UPDATE: July 20,2013, 12:02PM EST:  Sgt. Sean Murphy, Mass. state police photographer, who released new images of the Boston bomber’s arrest in reaction to the Rolling Stone‘s August cover, has been “supended.”

AP reports, ” ‘ State police spokesman David Procopio said in a statement that the agency did not authorize the release of the photos to Boston Magazine and will not release them to other media.” AP further stated that Boston Magazine reported “on the magazine’s website that Murphy was ‘relieved of duty’ and had a hearing next week.”  CBS News further reported, according to the AP story, that Procopio told CBS News that “Murphy has been relieved of duty for one day and that he is the subject of an internal investigation” and “Murphy’s duty status will be determined at a hearing next week.”
UPDATE: July 20,2013, 7:38PM EST : Christian Hoard, Rolling Stone editor, blows his cool when rudely tweeting: “I guess we should have drawn a d*** on Dzhokhar’s face or something?”  Fox News reported Boston.com wrote that Hoard deleted the offensive tweet and apologized the following day. Twitchy caught the deleted tweet.
View image on Twitter

 

Hoard’s two part Tweeted apology:  “Yesterday I made a sarcastic remark here in response to the RS cover controversy. I stand by our cover, but not my tweet – it was inappropriate and disrespectful. I’m sorry.”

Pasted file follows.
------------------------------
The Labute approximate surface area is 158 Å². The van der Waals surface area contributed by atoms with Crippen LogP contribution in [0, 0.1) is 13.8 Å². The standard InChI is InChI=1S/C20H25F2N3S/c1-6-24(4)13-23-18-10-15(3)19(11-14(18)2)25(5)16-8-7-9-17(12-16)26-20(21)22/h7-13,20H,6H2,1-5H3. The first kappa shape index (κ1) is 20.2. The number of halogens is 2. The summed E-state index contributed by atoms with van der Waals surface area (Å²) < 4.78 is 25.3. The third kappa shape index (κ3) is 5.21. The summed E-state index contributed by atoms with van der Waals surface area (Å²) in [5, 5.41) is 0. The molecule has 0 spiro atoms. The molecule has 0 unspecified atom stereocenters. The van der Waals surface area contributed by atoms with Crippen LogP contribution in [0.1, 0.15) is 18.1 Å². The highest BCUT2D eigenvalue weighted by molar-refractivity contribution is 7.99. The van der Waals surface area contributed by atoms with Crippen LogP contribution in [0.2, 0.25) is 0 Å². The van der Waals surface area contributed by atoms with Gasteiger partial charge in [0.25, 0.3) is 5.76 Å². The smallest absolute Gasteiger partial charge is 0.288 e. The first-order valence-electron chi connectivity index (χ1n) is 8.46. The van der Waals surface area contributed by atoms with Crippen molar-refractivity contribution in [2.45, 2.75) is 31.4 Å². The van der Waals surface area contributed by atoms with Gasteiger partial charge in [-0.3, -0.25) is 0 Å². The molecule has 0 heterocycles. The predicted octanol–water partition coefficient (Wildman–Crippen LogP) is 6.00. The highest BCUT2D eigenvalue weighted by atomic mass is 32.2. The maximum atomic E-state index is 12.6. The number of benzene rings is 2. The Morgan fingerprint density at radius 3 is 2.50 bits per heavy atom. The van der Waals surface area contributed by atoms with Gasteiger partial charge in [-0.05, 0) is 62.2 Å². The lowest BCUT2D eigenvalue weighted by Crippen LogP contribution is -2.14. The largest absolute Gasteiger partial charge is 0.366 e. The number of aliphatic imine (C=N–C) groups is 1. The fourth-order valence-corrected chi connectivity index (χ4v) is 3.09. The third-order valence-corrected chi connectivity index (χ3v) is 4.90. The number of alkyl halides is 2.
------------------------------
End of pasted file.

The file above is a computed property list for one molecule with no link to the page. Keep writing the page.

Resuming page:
UPDATE: July 23, 2013,  3:34PM EST : NBC News quotes from the press release sent out by Massachusetts State Police today. The release was about the fate of Sgt. Sean Murphy, the police photographer who, without authorization, distributed images he took of the Boston bombers capture in protest of the Rolling Stone cover image. A retricted hearing on Tuesday resulted in Murphy being placed on “restricted desk duty” in the Division of Field Services, while an investigation takes place. He is transfered from the media relations office where he worked. NBC News also reported a “Save Sgt. Sean Murphy” Facebook page is attracting lots of support for the officer.

UPDATE: August 15, 2013: 1:05PM EST:  NBC News reports that Sgt. Sean Murphy, the Massachusetts State Police photographer who released photos of the bomber without permission, is back on patrol duty.  David Procopio, a police spokesman, told NBC by email, “It should be noted that this is not the result of any findings of this [an] internal investigation,” Procopio summarized:  “He is under investigation for possibly violating departmental policy and regulations by releasing departmental material obtained in his media relations positions without authorization. Therefore, for the integrity of the investigation, he was removed from the unit.”

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NYT says Boston Bomber not idealized in Rolling Stone’s Tsarnaev August Cover? Four Alternatives